Ian Thomson speaks with Gabriel Gbadamosi about the writer’s need for selfishness, the use of not being comfortable in one’s own skin, subverting Englishness with JG Ballard and writing about Jamaica, Primo Levi and Haiti.
Helena Drysdale speaks with James McConnachie about the treasure trove of her ancestors’ archives, her study of minority ethnic populations in Europe and the endangered languages that help define them, the colonial impositions of the English language, and why you should ask when you don’t know.
Roopa Farooki describes some highs and lows on her journey to becoming a published author, and shares advice and encouragement for beginning writers from diverse backgrounds.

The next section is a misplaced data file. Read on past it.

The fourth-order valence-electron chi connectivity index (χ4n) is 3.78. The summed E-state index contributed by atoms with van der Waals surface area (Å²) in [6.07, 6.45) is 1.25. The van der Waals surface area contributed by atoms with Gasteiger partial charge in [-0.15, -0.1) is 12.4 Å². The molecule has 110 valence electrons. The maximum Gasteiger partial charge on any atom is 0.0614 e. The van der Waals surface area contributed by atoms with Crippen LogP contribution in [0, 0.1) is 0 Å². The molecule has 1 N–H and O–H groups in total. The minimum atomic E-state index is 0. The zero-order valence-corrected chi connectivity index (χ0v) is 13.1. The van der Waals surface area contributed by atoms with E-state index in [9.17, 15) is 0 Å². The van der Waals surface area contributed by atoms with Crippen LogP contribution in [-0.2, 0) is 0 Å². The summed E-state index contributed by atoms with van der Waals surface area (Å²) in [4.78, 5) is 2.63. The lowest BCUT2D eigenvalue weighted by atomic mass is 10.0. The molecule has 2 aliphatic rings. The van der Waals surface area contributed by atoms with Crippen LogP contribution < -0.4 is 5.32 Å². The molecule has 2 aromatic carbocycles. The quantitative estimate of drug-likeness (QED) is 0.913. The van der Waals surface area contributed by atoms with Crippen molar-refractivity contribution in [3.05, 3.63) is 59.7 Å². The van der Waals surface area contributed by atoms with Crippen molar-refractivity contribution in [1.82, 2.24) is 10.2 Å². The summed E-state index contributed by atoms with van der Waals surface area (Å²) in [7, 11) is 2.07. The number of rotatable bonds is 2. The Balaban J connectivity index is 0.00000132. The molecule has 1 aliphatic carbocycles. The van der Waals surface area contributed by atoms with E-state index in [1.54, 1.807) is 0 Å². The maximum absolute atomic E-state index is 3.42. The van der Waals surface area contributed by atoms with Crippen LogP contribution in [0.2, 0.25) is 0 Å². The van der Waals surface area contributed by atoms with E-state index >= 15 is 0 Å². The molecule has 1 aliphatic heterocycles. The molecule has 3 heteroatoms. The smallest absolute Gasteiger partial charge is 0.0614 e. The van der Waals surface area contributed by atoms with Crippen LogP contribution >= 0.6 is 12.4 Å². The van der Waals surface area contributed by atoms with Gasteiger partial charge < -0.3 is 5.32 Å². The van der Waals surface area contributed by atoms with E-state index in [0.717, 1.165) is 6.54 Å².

Trish Cooke discusses how the Caribbean and Yorkshire have influenced her work as a playwright and children’s book writer, and driven her sense of responsibility towards diverse audiences and characters outside the mainstream.
Michael McMillan speaks with Gabriel Gbadamosi about growing up in Buckinghamshire and London, the ongoing influence of his widely-toured ‘front room’ installation, the role of music in black British culture, and the important culture and politics of the 1970s.
Helena Drysdale speaks with James McConnachie about male vs female travel writing, journeys alone and with others, becoming literally radioactive during cancer treatment and chasing the past in Romania, Greece and New Zealand.